Medical route to a fulfilling career
Uputaua Suniula never completed high school and had two children by the time she was 17.
Yet she is now working towards a post- graduate certificate of nursing and aiming to gain a masters qualification specialising in primary health care.
She said becoming a nurse has been a life-changing decision for her.
Suniula battles not only to help patients, but also to prevent health problems from developing in the first place.
‘‘One of the problems we face is that teenagers and children don’t come in to see a doctor till they’re really sick,’’ she said.
‘‘What could’ve been addressed in the clinic, instead becomes complex, at which point they become an inpatient in the hospital.’’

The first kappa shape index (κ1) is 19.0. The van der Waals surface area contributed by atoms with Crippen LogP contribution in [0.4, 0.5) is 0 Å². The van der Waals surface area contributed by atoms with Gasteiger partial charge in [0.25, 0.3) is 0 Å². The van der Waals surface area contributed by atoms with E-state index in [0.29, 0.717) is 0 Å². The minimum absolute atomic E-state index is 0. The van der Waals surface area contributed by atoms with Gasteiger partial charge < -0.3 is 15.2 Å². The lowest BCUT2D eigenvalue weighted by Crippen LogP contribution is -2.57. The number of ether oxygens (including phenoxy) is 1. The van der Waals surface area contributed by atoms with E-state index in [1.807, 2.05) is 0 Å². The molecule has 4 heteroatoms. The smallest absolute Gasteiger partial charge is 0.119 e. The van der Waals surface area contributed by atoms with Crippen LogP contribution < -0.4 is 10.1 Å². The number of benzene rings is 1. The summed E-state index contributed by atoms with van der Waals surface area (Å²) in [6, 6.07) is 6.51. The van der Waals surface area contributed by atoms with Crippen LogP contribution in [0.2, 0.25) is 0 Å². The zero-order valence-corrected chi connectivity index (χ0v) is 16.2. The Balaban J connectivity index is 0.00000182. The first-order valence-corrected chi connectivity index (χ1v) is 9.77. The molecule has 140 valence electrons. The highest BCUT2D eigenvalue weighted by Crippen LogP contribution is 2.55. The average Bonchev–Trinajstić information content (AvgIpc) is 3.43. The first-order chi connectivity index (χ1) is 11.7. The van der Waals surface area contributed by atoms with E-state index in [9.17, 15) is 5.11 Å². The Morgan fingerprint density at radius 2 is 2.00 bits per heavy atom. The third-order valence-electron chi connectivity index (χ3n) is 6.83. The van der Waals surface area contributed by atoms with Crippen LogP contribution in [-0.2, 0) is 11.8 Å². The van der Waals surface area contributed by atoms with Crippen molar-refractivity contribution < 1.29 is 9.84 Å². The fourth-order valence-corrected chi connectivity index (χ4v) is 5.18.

Suniula has worked on the frontline of healthcare at Waitangirua and Porirua’s Community Health Service, two of the most challenging areas within the Capital & Coast District Health Board region.
She said she has found the experience empowering.
‘‘The positive impact I can make within the community has been mind-blowing, especially working as the first point of contact for people in need.
‘‘ My focus is to work with Porirua’s young population to help develop prevention strategies. These can stop acute presentations of preventable things like asthma and skin infections, and reduce the strain on hospital services.’’
One campaign she works closely on is the rheumatic fever prevention programme in Porirua.
As Suniula explained, a sore throat is an early indicator of the disease, which can cause a lifetime of heart issues.
‘‘ It’s all about treating the patient early.’’
Suniula was recently recognised with the Margaret Faulkner graduate award for her commitment to compassionate care and best practice principles.